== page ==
CRM reality check, sustainability & recycling | EIG 2022 Review

IMFORMED was honoured to speak on recycling industrial minerals at last week’s 22nd Extractive Industry Geology Conference, hosted by the Camborne School of Mines at the University of Exeter.

Some 170 delegates from across the UK’s minerals industry attended this well-established event enjoying the sunshine, a range of topical presentations, and primarily relishing the first opportunity for many to reconnect in person after two years or so.

Title Image Breakin’ Rocks in the Hot Sun: in this case, the ball clay operations of Sibelco UK at its Preston Manor mine, near Newton Abbott, Devon, south-west UK, host to one of the EIG 2022 Field Trips – more pictures below.

Critical raw materials (CRM) and the UK’s role in their future supply featured strongly in this year’s programme, not least owing to the proximity to Cornwall’s emerging lithium developments.

The Ansel Dunham Memorial Lecture was presented by Dr Karen Hanghøj, Director, British Geological Survey (BGS): “Critical Mineral Resources for the Energy Transition”.

In a lively, good humoured, and impassioned talk, Hanghøj emphasised the importance of CRM and their imperative role in transition to a green economy, underlining the need for their sustainable and responsible sourcing in the future.

Karen speech

CRM Reality Check: The Ansel Dunham Memorial Lecture was presented by Dr Karen Hanghøj, Director, BGS (right), who was preceded by Prof. Robin Shail, Assoc. Prof. of Geology, CSM (left), talking on the geology of south-west England.

Central to her talk was highlighting the main barriers to increasing CRM development and production, which include a concerning disconnect in understanding between criticality and large scale investments.

This regrettably fosters political and public resistance to CRM development which is seen as a negative environmental impact. Poor understanding of timescales of extractive projects and complexity of environmental impact contribute to this issue.

Hanghøj urged that a significant shift in both public opinion and investor appetite is required, and the minerals industry must up its game to engender public awareness and an increasing transparency regarding sourcing of CRM, to enable relevant policy actions and successful development to come to fruition in good time.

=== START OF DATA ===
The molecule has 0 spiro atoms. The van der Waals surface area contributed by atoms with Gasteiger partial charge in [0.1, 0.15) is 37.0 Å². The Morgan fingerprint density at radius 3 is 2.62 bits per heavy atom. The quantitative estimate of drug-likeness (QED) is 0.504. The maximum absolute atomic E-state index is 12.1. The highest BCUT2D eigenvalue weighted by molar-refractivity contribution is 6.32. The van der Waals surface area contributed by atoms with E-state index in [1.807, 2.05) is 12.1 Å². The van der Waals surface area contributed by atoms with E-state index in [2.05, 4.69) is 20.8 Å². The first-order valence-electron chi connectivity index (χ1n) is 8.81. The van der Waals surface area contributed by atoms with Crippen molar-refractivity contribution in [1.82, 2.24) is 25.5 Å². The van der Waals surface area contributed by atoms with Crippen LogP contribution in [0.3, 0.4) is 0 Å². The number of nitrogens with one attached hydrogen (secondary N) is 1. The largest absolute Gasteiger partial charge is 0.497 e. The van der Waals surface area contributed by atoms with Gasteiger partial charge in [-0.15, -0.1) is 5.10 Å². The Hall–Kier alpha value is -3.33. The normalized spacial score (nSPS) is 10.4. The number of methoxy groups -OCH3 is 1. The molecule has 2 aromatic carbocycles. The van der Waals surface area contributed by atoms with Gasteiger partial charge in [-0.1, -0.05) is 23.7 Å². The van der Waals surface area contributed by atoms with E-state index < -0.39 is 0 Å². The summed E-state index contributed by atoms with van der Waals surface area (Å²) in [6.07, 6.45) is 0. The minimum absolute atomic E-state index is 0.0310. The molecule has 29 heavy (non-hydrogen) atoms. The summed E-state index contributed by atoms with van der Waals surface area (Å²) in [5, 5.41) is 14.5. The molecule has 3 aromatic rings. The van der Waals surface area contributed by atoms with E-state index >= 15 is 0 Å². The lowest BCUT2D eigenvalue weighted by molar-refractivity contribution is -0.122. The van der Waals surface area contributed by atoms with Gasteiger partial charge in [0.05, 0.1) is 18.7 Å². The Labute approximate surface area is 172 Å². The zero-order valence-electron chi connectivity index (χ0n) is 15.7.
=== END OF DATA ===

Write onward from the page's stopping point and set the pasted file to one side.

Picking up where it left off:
With this in mind, Hanghøj announced the recent launch of the UK’s first Critical Minerals Intelligence Centre (CMIC), aimed to help build a more resilient economy by collecting and analysing information on the supply of CRM.

Officially launched by UK Industry Minister Lee Rowley on 4 July, the CMIC will be hosted by the BGS at Keyworth, and provide policymakers with up-to-date data and analysis on supply, demand, and market dynamics. This data will then be used to develop evidence-based policies aimed at developing more robust critical mineral supply chains to the UK.

Work is already underway, and as its first major milestone, the CMIC has just published: Study on future UK demand and supply of lithium, nickel, cobalt, manganese and graphite for electric vehicle batteries.

Me & Alan

Wonderful to meet up with old friends at the EIG 2022, especially glass raw materials guru Alan Reynolds, widely respected consultant in analysis, testing, of glass raw materials, refractories & similar materials.

Recycling the way forward

MOD1Sustainability and recycling were also key topics cropping up all over the programme, although the only paper specific to recycling was presented by Mike O’Driscoll, Director, IMFORMED “Waste Deep in Opportunities: Trends in Recycling Industrial Minerals”.

In a new era of mineral exploration, sourcing, and development for industrial minerals, recycling will be of paramount importance.

As recent and ongoing issues and events prompt mineral consumers and traders to undergo a widespread mineral sourcing strategy rethink, an acceleration in mineral recycling is already emerging.

O’Driscoll highlighted the main drivers, latest trends and developments with examples, and concluded with a review of the challenges and opportunities in this evolving sector of the industrial supply chain.

For a FREE download of Mike O’Driscoll’s presentation “Waste Deep in Opportunities: Trends in Recycling Industrial Minerals” please click here.

Sibelco visit

As ever, the EIG served up an excellent choice of field trips: under the expert guidance of Sibelco UK’s Chrisha Calunod, Operational Geologist (bottom right picture, centre), and Gordon Witte, Chief Geologist Central & Eastern Europe (same picture, left), IMFORMED visited the company’s extensive ball clay operations at Preston Manor, Devon; some 1m tpa ball clay and kaolin across 60 grades is produced, with 90% being exported via nearby Teignmouth, and more recently Avonmouth, mostly for ceramics markets.


As well as a presentation (“Unearthing the Future- an Update on the Hemerdon Tungsten Mine” by Ross Facey, Managing Director, Aggregates West), Tungsten West hosted a visit after the conference to its Hemerdon Tungsten Mine; shown here on the visit is Clive Mitchell, Industrial Minerals Geologist, BGS, who presented an excellent talk on “Graphite Resources in Africa: Carbon for Decarbonisation.” Courtesy Clive Mitchell


IMFORMED is also organising a visit to the world class tungsten-bismuth-fluorspar operation of Masan High Tech Materials at Nui Phao, Vietnam as part of its upcoming Fluorine Forum 2022, Hanoi, 11-13 October 2022details here.

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